There may or may not have been another terrorist attack on downtown Manhattan today but you wouldn’t have known it if you tried to get any news that today that didn’t have to do with Scott McClellan and his prematurely-released suitcase bomb on his former employer and benefactor, President George W. Bush, What Happened: Inside the Bush White House and Washington’s Culture of Deception.
No matter how many much you read today or how many hours you spent flipping past MSNBC, CNN, FOXNews, CNBC, Bloomberg, the Military Channel, the Golf Channel, C-SPAN for Kids or MTV’s Pimp My Retirement, it was all Scott McClellan all the time.
Back in 1992, George Herbert Walker Bush was on the stump in New Hampshire talking to an audience in Exeter. “Message: I care.”
McClellan’s disclosures couldn’t have been more clear of the boy President’s MO. “Message: I don’t care.”
To paraphrase another seminal 1990s moment, you didn’t see a sign in George W. Bush’s driveway reading “I care,” and you know why? Because caring isn’t his fuckin’ business.
McClellan released his book to a number of media outlets this week with the request that they not release excerpts until just before its next-Monday release date, but politico.com queered that patch and the rest of the press followed with a dumbfounding vomitose tell-all that excoriated McClellan’s erstwhile boss and his boss’ minions with the kind of bombshells that are usually reserved for a CSD interview with a 14-year-old confessing a history of abuse at the hands of her stepfather. Only in this case the stepfather was George W. Bush and the 14-year-old was the United States.
McClellan tells of an overheard phone call during the 2000 campaign where he alleges Bush said he couldn’t remember if he’d ever tried cocaine before. “I remember thinking to myself, ‘How can that be?’ ” McClellan writes. Indeed. You remember–either because it burned your nostrils, because you hated the bitter aspirin drip in the back of your throat, or because you paid for it and were disappointed within ten minutes. You may regret cocaine, but you’ll never have trouble remembering whether or not you ever tried it.
McClellan had some scathing words for Bush’s lack of propsensity for reflection and accountability. “A more self-confident executive would be willing to acknowledge failure, to trust people’s ability to forgive those who seek redemption for mistakes and show a readiness to change,” McClellan writes. Indeed, Thom Hartman and Carl Wolfson on Portland’s Air America affiliate, KPOJ 620 AM, today told of Lyndon Johnson and Richard Nixon breaking down and weeping when the war wasn’t going well. George Bush turns to mountain biking, and jokes about his golf drive.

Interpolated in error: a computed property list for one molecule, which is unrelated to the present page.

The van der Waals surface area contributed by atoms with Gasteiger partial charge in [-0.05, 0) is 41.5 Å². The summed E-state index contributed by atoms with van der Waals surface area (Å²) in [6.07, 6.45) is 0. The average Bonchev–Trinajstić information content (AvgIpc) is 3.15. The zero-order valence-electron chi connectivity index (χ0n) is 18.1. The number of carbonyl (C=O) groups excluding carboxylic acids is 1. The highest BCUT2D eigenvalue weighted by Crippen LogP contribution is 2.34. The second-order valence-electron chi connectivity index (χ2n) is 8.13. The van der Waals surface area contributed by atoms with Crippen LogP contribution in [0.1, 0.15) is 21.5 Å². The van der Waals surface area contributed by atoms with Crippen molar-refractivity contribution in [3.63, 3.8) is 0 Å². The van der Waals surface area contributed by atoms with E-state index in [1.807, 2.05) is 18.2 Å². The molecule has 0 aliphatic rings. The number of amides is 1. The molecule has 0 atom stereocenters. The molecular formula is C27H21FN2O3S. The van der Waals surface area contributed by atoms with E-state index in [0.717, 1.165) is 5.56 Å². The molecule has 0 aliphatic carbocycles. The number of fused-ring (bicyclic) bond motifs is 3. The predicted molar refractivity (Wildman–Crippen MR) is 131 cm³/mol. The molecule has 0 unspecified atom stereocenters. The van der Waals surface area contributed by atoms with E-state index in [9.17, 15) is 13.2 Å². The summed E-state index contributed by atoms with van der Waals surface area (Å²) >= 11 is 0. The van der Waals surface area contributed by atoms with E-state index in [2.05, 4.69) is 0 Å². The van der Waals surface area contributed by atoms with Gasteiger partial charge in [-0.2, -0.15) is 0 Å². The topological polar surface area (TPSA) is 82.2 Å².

The White House and its surrogates were apoplectic. Carl Rove lamented, “(T)his doesn’t sound like Scott. It really doesn’t. Not the Scott McClellan I have known for a long time…sounds like somebody else, it sounds like a left-wing blogger. Second of all, if he had these moral qualms he should have spoken up about them. And frankly I don’t remember him speaking up about these things, I don’t remember a single word.”
And the woman who now mans McClellan’s former podium, Dana Perino: “Scott, we now know, is disgruntled about his experience at the White House,” Perino said in a statement. “For those of us who fully supported him, before, during and after he was press secretary, we are puzzled. It is sad – this is not the Scott we knew.”
George Bush was horribly disappointed in his boy leaving the fold. He’s had a long relationship with the McClellan family and carried young Scott under his wing, and can’t help but feel like Jose Menendez right now, but with only a figurative hole in the back of his head.
Scott was supposed to be the loyal son, the automaton; the programmable one. He wasn’t supposed to have a spine or an opinion. George took him in at a young age, and He may still be doing it for the money, but without parsing his intentions, he has clearly torched a number of bridges with his book.
“As I have heard Bush say, only a wartime President is likely to achieve greatness, inpart because the epochal upheavals of war provide the opportunity for transformative change of the kind Bush hoped to achieve. In Iraq, Bush saw his opportunity to create a legacy of greatness.” As we all know, that begat “Mission Accomplished” which begat today’s commencement address to the graduates of Colorado’s Air Force Academy “we’re learning as we go along” in Iraq and Afghanistan (you remember–the other war; the World Trade Center, the Pentagon, the 6’4″ diabetic who keeps taunting us with eye-poking audiotapes while he’s living the unobstructed rural life in the mountains of Tora Bora where we let him get away six and a half years ago).
His most scathing and telling indictment of the President came with his charge that Bush demonstrates a “lack of inquisitiveness [and] a detrimental resistance to reflection.” Disgruntled or not, that’s a family defection bitch-slap that you can’t ignore. Everyone has always accused Bush of being stupid, but many others have accused him of something worse, something that is also the product of a crude brain: Arrogant indifference. This President doesn’t care about you and he never has. The sooner he’s out of his seat the better. Scott’s motives may not be pure–for a seven-figure book advance, which Scott may or may not have gotten–I’d be at least tempted to say terrible things about almost anyone. But he’s got no where to go after this. He could have kept his mouth shut into a consultant position with one of the loyal former Bush associates and fallen ass-first into a comfortable salary and non-taxing career.
I don’t want to accuse him of a having a conscience, but it does beg further scrutiny.